Industrial projects do not respect local people and international agreements, companies and states collude in landgrabs, comparative world-wide analysis of these cases is badly needed
While some countries chose to phase out nuclear energy generation and the European Union crusades against coal power stations, some countries such as Poland and Turkey (as well as China) build new coal stations. Countries such as Germany and Austria, which publicly adhere to renewable energy sources, do not however mind to import power generated by both coal and nuclear stations located in neighbouring countries. For example, while Poland refers to its carbon-based economy as an aspect of geopolitical independence and social peace among its influential miners, Austria builds a major coal station in Turkey against the will of local inhabitants. Joint EU energy policy is not respected in practice and nationalist and/or hypocritical individual member state policies win. While the panel will show on ethnographically documented cases the pitfalls of European integration, cases from outside of Europe will be included as well because they graphically illustrate hazards of late industrialism whether it concerns coal or mineral extraction that involve catastrophes, environmental devastation, landgrabs, massive corruption and open violence including local wars such as those in Papua New Guinea or Burma/Myanmar. Collusion of states with companies and political parties face resistence by civil society.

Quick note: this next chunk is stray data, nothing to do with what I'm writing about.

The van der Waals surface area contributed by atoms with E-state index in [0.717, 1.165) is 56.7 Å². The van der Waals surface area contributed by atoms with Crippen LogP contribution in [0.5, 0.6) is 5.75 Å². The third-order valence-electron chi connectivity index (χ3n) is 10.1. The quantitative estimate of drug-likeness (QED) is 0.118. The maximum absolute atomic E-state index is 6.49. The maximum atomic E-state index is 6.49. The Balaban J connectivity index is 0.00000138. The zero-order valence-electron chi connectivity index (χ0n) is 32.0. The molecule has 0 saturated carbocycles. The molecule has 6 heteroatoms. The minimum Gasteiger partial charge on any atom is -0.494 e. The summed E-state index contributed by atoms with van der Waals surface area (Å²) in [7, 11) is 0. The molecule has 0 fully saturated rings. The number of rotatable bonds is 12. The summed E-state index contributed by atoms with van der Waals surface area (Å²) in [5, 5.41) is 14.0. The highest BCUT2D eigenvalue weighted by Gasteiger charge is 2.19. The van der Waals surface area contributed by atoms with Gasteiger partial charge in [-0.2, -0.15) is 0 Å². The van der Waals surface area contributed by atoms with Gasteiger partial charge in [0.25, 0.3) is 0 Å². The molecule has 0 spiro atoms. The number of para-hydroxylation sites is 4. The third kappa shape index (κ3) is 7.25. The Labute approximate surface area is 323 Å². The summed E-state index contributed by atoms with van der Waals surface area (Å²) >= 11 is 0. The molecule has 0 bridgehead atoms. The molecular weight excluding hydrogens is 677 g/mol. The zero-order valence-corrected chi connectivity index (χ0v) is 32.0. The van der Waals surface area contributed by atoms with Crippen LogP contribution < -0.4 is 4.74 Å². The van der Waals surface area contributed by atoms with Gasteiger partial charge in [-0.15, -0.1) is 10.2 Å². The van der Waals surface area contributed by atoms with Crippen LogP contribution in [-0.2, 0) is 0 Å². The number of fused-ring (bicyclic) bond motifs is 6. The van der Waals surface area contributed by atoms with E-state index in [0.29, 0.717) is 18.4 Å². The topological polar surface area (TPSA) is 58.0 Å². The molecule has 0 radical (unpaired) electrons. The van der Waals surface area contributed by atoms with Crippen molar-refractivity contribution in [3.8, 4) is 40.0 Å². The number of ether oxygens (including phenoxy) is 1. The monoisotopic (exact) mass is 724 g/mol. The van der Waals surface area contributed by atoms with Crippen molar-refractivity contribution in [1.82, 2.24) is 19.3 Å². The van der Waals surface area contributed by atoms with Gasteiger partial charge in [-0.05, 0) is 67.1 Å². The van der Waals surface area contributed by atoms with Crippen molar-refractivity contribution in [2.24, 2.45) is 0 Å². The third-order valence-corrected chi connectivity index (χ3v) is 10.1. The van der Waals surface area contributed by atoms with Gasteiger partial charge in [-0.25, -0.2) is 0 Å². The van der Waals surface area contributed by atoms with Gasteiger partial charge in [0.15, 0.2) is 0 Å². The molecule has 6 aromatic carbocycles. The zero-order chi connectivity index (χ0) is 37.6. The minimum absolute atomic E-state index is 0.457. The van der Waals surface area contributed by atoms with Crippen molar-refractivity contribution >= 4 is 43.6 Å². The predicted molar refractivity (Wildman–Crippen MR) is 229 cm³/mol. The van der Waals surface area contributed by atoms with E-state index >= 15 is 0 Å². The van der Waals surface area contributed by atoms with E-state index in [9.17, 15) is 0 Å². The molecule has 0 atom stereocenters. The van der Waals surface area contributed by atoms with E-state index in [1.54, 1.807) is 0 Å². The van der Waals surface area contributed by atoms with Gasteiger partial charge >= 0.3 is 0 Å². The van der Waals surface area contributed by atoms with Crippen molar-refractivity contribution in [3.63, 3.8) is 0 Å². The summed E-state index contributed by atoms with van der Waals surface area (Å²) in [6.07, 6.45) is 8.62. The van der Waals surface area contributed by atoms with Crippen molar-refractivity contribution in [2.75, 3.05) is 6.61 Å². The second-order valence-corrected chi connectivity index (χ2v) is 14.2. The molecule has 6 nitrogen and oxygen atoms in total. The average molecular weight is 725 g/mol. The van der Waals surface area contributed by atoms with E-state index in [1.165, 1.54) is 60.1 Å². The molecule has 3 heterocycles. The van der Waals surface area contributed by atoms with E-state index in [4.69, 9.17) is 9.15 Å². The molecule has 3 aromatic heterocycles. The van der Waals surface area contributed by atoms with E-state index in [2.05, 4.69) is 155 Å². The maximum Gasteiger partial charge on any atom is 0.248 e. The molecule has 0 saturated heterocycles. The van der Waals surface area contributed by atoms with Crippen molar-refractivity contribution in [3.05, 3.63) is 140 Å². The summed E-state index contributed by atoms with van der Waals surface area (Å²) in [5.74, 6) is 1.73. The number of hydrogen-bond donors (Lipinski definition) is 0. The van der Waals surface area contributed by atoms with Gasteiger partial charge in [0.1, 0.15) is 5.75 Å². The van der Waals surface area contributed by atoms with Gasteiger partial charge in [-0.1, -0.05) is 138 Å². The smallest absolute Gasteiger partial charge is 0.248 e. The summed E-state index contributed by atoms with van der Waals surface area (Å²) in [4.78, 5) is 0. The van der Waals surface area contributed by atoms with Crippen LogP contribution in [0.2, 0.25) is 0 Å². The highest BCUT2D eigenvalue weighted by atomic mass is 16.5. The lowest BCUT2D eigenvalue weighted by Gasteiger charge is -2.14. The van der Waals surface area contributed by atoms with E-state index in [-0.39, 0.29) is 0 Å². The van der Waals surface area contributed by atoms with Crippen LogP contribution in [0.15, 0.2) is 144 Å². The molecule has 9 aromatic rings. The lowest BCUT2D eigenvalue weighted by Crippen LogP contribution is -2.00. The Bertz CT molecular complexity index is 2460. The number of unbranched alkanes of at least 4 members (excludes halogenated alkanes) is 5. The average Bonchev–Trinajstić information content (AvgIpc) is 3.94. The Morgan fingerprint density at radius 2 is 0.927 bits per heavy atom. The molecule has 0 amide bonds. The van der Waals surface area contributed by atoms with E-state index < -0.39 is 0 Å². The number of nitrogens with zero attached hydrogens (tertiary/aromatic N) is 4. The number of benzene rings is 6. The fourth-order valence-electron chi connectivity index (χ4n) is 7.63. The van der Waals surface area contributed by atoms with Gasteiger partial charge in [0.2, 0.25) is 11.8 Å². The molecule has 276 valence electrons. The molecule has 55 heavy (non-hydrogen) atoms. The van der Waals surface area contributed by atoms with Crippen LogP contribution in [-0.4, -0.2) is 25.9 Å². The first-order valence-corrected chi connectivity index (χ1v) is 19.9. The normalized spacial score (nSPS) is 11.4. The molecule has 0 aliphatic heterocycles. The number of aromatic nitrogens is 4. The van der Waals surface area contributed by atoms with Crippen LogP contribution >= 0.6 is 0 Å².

Keywords: ethnography of social tensions, political anthropology, carbon-based economy, mineral neoliberalism, environmental devastation, landgrabs, local wars